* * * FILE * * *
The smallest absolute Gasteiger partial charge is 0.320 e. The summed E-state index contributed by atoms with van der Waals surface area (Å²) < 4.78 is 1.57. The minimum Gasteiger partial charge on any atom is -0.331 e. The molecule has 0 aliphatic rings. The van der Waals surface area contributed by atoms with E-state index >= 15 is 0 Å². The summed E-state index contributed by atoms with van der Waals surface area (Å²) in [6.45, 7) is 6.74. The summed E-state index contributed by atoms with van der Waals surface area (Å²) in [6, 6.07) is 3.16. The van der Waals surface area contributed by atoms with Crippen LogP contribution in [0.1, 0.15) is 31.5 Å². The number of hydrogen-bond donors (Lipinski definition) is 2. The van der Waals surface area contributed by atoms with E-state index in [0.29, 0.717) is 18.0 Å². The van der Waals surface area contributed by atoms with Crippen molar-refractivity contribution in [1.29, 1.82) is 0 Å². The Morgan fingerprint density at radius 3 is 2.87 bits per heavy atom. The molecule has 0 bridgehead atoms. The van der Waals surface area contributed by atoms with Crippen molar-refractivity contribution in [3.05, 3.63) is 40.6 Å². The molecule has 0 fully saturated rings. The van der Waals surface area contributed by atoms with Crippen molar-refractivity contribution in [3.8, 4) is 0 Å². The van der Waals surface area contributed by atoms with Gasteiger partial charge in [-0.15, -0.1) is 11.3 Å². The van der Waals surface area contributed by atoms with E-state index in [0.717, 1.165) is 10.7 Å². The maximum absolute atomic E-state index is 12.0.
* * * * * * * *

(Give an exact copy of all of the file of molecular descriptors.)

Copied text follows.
The smallest absolute Gasteiger partial charge is 0.320 e. The summed E-state index contributed by atoms with van der Waals surface area (Å²) < 4.78 is 1.57. The minimum Gasteiger partial charge on any atom is -0.331 e. The molecule has 0 aliphatic rings. The van der Waals surface area contributed by atoms with E-state index >= 15 is 0 Å². The summed E-state index contributed by atoms with van der Waals surface area (Å²) in [6.45, 7) is 6.74. The summed E-state index contributed by atoms with van der Waals surface area (Å²) in [6, 6.07) is 3.16. The van der Waals surface area contributed by atoms with Crippen LogP contribution in [0.1, 0.15) is 31.5 Å². The number of hydrogen-bond donors (Lipinski definition) is 2. The van der Waals surface area contributed by atoms with E-state index in [0.29, 0.717) is 18.0 Å². The van der Waals surface area contributed by atoms with Crippen molar-refractivity contribution in [1.29, 1.82) is 0 Å². The Morgan fingerprint density at radius 3 is 2.87 bits per heavy atom. The molecule has 0 bridgehead atoms. The van der Waals surface area contributed by atoms with Crippen molar-refractivity contribution in [3.05, 3.63) is 40.6 Å². The molecule has 0 fully saturated rings. The van der Waals surface area contributed by atoms with Crippen molar-refractivity contribution in [3.8, 4) is 0 Å². The van der Waals surface area contributed by atoms with Gasteiger partial charge in [-0.15, -0.1) is 11.3 Å². The van der Waals surface area contributed by atoms with E-state index in [0.717, 1.165) is 10.7 Å². The maximum absolute atomic E-state index is 12.0.